An analysis last year by Grid Strategies, a power sector consulting firm, noted that the grid operator was only able to import about 1,200 megawatts of electricity on the days around the storm, mainly from Southwest Power Pool, which manages the grid and power market in the central US. Meanwhile, the more tightly connected Midcontinent Independent System Operator, subject to similar weather conditions across the southern part of its service area, was able to import 15 times as much power from sources including PJM, the Tennessee Valley Authority, and other regional operators.
Grid Strategies noted in a separate report that transmission lines capable of carrying an additional gigawatt of electricity would have saved $1 billion in electricity costs. That’s because wholesale electricity costs, which usually run in the low-to-mid double digits, soared to $9,000 per megawatt-hour during the storm. (The average US homeowner consumes a little less than a megawatt-hour a month.)
To be sure, other regions are in need of improved connections as well. In the summer of 2020, the California Independent System Operator was forced to institute rolling outages during a severe heat wave.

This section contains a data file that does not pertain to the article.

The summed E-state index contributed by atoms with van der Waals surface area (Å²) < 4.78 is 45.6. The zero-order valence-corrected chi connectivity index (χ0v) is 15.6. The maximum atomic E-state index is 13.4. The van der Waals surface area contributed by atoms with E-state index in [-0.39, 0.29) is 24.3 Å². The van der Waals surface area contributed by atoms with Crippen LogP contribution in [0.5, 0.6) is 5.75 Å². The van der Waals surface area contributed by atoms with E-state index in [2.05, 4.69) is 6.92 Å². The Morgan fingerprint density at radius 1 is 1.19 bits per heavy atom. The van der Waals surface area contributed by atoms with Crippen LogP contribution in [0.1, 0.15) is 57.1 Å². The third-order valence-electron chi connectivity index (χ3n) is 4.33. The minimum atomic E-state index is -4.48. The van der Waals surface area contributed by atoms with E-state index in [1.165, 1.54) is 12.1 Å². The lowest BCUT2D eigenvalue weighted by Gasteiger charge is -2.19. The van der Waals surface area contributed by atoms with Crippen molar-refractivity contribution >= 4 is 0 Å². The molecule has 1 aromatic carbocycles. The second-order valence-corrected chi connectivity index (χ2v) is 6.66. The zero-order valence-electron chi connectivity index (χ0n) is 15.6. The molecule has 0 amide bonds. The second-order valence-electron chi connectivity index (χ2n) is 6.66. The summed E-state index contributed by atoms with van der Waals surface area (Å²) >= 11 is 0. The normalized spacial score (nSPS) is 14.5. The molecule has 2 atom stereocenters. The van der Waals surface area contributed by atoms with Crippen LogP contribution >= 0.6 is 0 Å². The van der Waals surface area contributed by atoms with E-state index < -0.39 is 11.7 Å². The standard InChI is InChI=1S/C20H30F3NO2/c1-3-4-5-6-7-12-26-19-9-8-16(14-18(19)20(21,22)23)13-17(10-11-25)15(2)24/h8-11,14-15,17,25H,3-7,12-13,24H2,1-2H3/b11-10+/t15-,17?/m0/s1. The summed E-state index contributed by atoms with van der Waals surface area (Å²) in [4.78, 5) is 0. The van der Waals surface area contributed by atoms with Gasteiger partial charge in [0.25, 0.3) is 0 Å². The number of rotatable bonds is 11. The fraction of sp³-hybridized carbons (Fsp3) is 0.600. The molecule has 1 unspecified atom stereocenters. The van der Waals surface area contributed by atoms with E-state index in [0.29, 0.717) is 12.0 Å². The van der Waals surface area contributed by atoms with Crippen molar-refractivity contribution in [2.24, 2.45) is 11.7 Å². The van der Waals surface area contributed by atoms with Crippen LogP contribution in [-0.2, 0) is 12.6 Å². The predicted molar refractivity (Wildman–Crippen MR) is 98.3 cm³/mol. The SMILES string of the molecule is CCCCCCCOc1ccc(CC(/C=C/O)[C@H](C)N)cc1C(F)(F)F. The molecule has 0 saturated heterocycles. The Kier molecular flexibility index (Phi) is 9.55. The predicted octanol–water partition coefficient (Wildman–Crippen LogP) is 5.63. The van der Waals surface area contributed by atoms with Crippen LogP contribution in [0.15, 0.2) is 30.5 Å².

While it was able to import enough electricity to prevent the problems from spiraling, it couldn’t tap into available capacity to the north because of a damaged transmission line in the Pacific Northwest. It was also unable to take advantage of ample wind resources from Southwest Power Pool because the interconnection between those systems had such limited capacity, the Grid Strategies report notes.
There are numerous other grid upgrades required to cut greenhouse-gas emissions and reduce the dangers from extreme events. We’ll need to build far more clean electricity plants and energy storage projects, modernize the way grids monitor and match up minute-by-minute variations in supply and demand, fortify local distribution networks, and create more effective means of encouraging or requiring consumers to reduce demand at key moments, among much else.